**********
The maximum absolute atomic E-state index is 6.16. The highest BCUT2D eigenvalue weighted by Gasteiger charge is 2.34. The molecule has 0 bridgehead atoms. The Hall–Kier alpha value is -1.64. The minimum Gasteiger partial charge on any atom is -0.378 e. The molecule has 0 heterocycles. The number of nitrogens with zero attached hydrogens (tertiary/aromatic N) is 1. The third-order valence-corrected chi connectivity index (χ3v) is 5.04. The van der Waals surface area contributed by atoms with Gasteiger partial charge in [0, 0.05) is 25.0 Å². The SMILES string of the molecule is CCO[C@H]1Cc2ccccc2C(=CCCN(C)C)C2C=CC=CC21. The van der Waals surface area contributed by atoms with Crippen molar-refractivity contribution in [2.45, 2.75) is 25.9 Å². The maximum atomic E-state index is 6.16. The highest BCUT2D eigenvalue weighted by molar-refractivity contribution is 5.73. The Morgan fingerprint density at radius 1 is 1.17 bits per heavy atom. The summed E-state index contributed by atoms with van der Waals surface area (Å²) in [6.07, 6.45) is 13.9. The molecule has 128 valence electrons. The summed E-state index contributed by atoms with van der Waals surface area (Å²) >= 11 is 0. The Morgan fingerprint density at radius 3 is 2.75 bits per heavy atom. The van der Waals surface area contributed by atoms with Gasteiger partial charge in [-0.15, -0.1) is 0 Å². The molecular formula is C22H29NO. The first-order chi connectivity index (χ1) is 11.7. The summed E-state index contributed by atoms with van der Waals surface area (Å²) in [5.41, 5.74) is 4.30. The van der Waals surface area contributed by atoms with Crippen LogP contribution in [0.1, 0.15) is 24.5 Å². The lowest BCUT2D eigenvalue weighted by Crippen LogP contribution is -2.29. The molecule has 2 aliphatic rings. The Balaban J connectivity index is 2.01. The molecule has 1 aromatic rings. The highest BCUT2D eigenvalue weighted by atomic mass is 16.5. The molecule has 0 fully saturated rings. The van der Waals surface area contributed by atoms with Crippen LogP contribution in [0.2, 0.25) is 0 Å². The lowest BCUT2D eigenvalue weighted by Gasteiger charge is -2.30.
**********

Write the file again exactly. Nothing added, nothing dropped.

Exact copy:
The maximum absolute atomic E-state index is 6.16. The highest BCUT2D eigenvalue weighted by Gasteiger charge is 2.34. The molecule has 0 bridgehead atoms. The Hall–Kier alpha value is -1.64. The minimum Gasteiger partial charge on any atom is -0.378 e. The molecule has 0 heterocycles. The number of nitrogens with zero attached hydrogens (tertiary/aromatic N) is 1. The third-order valence-corrected chi connectivity index (χ3v) is 5.04. The van der Waals surface area contributed by atoms with Gasteiger partial charge in [0, 0.05) is 25.0 Å². The SMILES string of the molecule is CCO[C@H]1Cc2ccccc2C(=CCCN(C)C)C2C=CC=CC21. The van der Waals surface area contributed by atoms with Crippen molar-refractivity contribution in [2.45, 2.75) is 25.9 Å². The maximum atomic E-state index is 6.16. The highest BCUT2D eigenvalue weighted by molar-refractivity contribution is 5.73. The Morgan fingerprint density at radius 1 is 1.17 bits per heavy atom. The summed E-state index contributed by atoms with van der Waals surface area (Å²) in [6.07, 6.45) is 13.9. The molecule has 128 valence electrons. The summed E-state index contributed by atoms with van der Waals surface area (Å²) >= 11 is 0. The Morgan fingerprint density at radius 3 is 2.75 bits per heavy atom. The van der Waals surface area contributed by atoms with Gasteiger partial charge in [-0.15, -0.1) is 0 Å². The molecular formula is C22H29NO. The first-order chi connectivity index (χ1) is 11.7. The summed E-state index contributed by atoms with van der Waals surface area (Å²) in [5.41, 5.74) is 4.30. The van der Waals surface area contributed by atoms with Crippen LogP contribution in [0.1, 0.15) is 24.5 Å². The lowest BCUT2D eigenvalue weighted by Crippen LogP contribution is -2.29. The molecule has 2 aliphatic rings. The Balaban J connectivity index is 2.01. The molecule has 1 aromatic rings. The highest BCUT2D eigenvalue weighted by atomic mass is 16.5. The molecule has 0 fully saturated rings. The van der Waals surface area contributed by atoms with Crippen LogP contribution in [0.2, 0.25) is 0 Å². The lowest BCUT2D eigenvalue weighted by Gasteiger charge is -2.30.